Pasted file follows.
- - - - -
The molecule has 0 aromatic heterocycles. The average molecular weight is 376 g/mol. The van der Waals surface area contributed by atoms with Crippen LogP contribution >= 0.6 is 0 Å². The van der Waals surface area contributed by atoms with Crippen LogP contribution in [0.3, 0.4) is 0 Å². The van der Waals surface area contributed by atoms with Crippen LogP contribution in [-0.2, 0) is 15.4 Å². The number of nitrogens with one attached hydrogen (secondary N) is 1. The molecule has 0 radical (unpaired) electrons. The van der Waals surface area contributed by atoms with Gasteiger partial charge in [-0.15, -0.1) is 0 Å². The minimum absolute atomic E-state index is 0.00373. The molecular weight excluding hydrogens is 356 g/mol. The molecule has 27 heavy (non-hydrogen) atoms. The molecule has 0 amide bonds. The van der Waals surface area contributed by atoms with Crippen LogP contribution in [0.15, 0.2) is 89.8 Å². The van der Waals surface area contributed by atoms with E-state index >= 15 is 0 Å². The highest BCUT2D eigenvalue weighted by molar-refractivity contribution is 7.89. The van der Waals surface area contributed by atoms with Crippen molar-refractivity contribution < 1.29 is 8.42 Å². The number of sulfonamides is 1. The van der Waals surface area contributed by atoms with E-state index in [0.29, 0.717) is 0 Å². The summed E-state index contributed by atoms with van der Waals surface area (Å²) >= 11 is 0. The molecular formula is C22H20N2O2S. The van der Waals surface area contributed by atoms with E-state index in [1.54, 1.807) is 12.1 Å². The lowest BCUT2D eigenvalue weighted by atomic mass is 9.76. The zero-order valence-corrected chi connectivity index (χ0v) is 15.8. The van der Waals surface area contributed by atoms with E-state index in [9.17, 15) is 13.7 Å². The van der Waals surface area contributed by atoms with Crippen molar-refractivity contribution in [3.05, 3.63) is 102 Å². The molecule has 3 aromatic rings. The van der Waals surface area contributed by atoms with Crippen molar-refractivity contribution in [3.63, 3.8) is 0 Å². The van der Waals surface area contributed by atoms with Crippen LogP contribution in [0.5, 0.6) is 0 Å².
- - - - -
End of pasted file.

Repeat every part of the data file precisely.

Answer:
The molecule has 0 aromatic heterocycles. The average molecular weight is 376 g/mol. The van der Waals surface area contributed by atoms with Crippen LogP contribution >= 0.6 is 0 Å². The van der Waals surface area contributed by atoms with Crippen LogP contribution in [0.3, 0.4) is 0 Å². The van der Waals surface area contributed by atoms with Crippen LogP contribution in [-0.2, 0) is 15.4 Å². The number of nitrogens with one attached hydrogen (secondary N) is 1. The molecule has 0 radical (unpaired) electrons. The van der Waals surface area contributed by atoms with Gasteiger partial charge in [-0.15, -0.1) is 0 Å². The minimum absolute atomic E-state index is 0.00373. The molecular weight excluding hydrogens is 356 g/mol. The molecule has 27 heavy (non-hydrogen) atoms. The molecule has 0 amide bonds. The van der Waals surface area contributed by atoms with Crippen LogP contribution in [0.15, 0.2) is 89.8 Å². The van der Waals surface area contributed by atoms with E-state index >= 15 is 0 Å². The highest BCUT2D eigenvalue weighted by molar-refractivity contribution is 7.89. The van der Waals surface area contributed by atoms with Crippen molar-refractivity contribution < 1.29 is 8.42 Å². The number of sulfonamides is 1. The van der Waals surface area contributed by atoms with E-state index in [0.29, 0.717) is 0 Å². The summed E-state index contributed by atoms with van der Waals surface area (Å²) >= 11 is 0. The molecular formula is C22H20N2O2S. The van der Waals surface area contributed by atoms with E-state index in [1.54, 1.807) is 12.1 Å². The lowest BCUT2D eigenvalue weighted by atomic mass is 9.76. The zero-order valence-corrected chi connectivity index (χ0v) is 15.8. The van der Waals surface area contributed by atoms with E-state index in [9.17, 15) is 13.7 Å². The van der Waals surface area contributed by atoms with Crippen molar-refractivity contribution in [3.05, 3.63) is 102 Å². The molecule has 3 aromatic rings. The van der Waals surface area contributed by atoms with Crippen molar-refractivity contribution in [3.63, 3.8) is 0 Å². The van der Waals surface area contributed by atoms with Crippen LogP contribution in [0.5, 0.6) is 0 Å².